A civil war within in the Democratic Party over two judicial nominees exploded into public view this week, with Georgia Democratic Rep. David Scott calling President Barack Obama “dishonest” and claiming his state has been “disrespected in this.”
Molly Hooper of The Hill interviewed Scott Friday over the White House appointment of Michael Boggs and Mark Cohen to a Georgia district court. Despite liberal misgivings over their prior history on race relations and gay rights, Obama struck a deal with Georgia’s two Republican senators to put them on the bench in exchange for four other judges more to the White House’s liking.
That kind of political horse-trading clearly doesn’t sit well with Scott, who has quietly fought against the president’s nominees for months but is now taking his case to a national audience. “I think they’ve been very dishonest in how they’ve been handling this,” he said. “I’m a member of Congress; I represent Georgia. And we have been disrespected in this.”
“President Obama will be gone in 29 months. There’ll be a new president elected,” he continued. “But these individuals that he’s putting on the court will be there for life.”
“Why in the world would the President of the United States — he should’ve stood there to Senators Chambliss and Isakon and said, ‘No! There’s no way I can do this,'” Scott declared angrily. “‘I do not want to go down in history as an African-American president who put a person on a bench for life who voted for the Confederate battle flag that stands for slavery, that stands for racism.'”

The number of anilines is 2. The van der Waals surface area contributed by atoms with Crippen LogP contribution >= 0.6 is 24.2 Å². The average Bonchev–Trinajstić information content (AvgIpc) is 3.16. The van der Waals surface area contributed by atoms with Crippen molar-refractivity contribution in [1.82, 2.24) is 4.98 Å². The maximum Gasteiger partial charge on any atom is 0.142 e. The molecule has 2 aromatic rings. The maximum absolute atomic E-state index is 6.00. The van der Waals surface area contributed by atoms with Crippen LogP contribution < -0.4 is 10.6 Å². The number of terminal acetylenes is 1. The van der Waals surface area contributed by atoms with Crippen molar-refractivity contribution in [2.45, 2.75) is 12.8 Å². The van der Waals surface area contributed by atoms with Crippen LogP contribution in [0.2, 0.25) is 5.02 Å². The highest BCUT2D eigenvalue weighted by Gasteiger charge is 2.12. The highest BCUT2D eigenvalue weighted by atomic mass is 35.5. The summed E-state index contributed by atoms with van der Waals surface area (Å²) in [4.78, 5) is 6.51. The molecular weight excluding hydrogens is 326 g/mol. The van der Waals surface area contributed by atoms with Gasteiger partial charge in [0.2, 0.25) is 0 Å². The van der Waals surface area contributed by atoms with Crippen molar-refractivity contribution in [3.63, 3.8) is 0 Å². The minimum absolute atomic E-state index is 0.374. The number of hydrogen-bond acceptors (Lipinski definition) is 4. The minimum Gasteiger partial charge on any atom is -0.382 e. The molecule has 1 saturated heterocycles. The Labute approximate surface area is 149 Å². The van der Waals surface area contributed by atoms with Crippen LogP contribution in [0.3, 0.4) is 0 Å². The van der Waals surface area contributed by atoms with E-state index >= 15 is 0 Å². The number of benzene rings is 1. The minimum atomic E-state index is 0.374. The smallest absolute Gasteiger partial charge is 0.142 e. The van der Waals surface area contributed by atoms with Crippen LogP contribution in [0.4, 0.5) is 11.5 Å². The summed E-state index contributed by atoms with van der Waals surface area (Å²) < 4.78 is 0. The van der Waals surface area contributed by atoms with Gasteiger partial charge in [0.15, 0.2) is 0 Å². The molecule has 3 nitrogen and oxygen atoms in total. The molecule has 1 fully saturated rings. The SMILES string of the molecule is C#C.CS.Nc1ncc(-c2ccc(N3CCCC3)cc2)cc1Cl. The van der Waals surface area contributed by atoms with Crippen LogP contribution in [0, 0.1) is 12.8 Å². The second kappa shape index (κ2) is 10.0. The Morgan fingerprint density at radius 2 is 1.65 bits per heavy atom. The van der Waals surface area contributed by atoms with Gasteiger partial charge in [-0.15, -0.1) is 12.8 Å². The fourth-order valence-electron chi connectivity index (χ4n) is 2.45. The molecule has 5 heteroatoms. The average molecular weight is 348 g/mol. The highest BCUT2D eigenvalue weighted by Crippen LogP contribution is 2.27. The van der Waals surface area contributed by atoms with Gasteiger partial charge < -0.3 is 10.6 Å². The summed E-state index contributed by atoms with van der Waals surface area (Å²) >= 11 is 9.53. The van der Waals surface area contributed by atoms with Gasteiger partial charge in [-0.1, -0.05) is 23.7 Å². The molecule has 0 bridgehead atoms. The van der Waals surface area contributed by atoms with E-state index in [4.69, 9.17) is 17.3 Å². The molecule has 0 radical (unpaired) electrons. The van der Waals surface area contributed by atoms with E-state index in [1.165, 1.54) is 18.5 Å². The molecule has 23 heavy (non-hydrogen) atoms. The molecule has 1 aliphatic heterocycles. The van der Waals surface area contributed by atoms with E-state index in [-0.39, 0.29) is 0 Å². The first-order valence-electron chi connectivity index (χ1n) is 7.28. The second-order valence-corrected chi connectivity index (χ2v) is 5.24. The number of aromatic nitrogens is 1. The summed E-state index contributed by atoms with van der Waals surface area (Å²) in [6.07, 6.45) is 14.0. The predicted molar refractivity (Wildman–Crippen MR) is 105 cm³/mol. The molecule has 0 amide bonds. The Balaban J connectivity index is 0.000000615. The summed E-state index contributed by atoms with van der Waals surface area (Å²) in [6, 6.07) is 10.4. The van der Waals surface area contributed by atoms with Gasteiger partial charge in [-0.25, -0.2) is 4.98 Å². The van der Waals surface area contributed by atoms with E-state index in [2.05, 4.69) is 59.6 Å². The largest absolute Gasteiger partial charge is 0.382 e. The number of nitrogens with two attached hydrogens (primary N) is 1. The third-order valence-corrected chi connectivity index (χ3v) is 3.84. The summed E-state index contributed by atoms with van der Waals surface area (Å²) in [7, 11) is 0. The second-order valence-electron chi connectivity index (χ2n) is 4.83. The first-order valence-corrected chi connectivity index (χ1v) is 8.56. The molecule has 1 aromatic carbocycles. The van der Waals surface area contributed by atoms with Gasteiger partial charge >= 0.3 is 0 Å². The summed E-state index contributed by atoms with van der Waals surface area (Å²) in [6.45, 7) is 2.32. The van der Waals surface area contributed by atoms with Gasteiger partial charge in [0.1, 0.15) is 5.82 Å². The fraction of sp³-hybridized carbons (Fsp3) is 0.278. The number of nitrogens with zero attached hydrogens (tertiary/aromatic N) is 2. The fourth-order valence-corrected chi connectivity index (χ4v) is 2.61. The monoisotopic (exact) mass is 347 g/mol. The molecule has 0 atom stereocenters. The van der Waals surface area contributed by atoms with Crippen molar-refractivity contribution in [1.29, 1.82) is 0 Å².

“We tried to talk to the president about it, we called over there,” the Democratic congressman claimed, “not only myself, but our entire Democratic delegation from Georgia… I raised hell with them at that meeting. I said ‘How dare you!’ And then the such disrespect to show to our people in Georgia, not to have their Georgia representatives to speak!”
The White House refuses to budge, claiming their hands are tied. Senate decorum allows a single senator from the affected state to veto judicial nominations as they please.
“Given this constraint, our choice is clear: do we work with Republican senators to find a compromise or should we leave the seats vacant?” White House spokesman Eric Schultz told The Hill. “We believe it would be grossly irresponsible for the president to leave these seats vacant.”
[h/t The Hill]
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